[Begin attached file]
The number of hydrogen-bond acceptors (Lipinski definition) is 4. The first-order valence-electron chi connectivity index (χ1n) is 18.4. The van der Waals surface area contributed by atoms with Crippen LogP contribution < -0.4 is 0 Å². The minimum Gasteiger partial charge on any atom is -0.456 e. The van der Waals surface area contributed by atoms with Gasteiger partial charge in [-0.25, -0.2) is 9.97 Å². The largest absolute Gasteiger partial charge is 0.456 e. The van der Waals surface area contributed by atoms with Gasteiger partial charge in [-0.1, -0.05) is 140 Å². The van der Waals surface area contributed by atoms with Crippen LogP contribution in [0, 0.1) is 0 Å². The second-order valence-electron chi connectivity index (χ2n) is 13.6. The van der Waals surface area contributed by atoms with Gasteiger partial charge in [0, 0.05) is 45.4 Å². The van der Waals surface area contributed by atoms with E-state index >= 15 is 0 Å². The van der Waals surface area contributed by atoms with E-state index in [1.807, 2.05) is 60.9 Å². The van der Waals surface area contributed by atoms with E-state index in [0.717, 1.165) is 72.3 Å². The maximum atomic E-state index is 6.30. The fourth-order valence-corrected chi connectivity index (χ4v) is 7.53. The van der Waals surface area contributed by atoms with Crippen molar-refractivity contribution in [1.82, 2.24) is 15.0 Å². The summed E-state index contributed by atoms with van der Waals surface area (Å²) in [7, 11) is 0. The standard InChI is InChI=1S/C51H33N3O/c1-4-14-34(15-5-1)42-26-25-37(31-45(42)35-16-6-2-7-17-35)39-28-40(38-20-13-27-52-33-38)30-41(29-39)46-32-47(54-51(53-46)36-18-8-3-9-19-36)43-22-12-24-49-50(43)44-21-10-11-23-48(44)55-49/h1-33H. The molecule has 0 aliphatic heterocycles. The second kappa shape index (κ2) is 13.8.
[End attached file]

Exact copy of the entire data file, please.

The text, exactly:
The number of hydrogen-bond acceptors (Lipinski definition) is 4. The first-order valence-electron chi connectivity index (χ1n) is 18.4. The van der Waals surface area contributed by atoms with Crippen LogP contribution < -0.4 is 0 Å². The minimum Gasteiger partial charge on any atom is -0.456 e. The van der Waals surface area contributed by atoms with Gasteiger partial charge in [-0.25, -0.2) is 9.97 Å². The largest absolute Gasteiger partial charge is 0.456 e. The van der Waals surface area contributed by atoms with Gasteiger partial charge in [-0.1, -0.05) is 140 Å². The van der Waals surface area contributed by atoms with Crippen LogP contribution in [0, 0.1) is 0 Å². The second-order valence-electron chi connectivity index (χ2n) is 13.6. The van der Waals surface area contributed by atoms with Gasteiger partial charge in [0, 0.05) is 45.4 Å². The van der Waals surface area contributed by atoms with E-state index >= 15 is 0 Å². The van der Waals surface area contributed by atoms with E-state index in [1.807, 2.05) is 60.9 Å². The van der Waals surface area contributed by atoms with E-state index in [0.717, 1.165) is 72.3 Å². The maximum atomic E-state index is 6.30. The fourth-order valence-corrected chi connectivity index (χ4v) is 7.53. The van der Waals surface area contributed by atoms with Crippen molar-refractivity contribution in [1.82, 2.24) is 15.0 Å². The summed E-state index contributed by atoms with van der Waals surface area (Å²) in [7, 11) is 0. The standard InChI is InChI=1S/C51H33N3O/c1-4-14-34(15-5-1)42-26-25-37(31-45(42)35-16-6-2-7-17-35)39-28-40(38-20-13-27-52-33-38)30-41(29-39)46-32-47(54-51(53-46)36-18-8-3-9-19-36)43-22-12-24-49-50(43)44-21-10-11-23-48(44)55-49/h1-33H. The molecule has 0 aliphatic heterocycles. The second kappa shape index (κ2) is 13.8.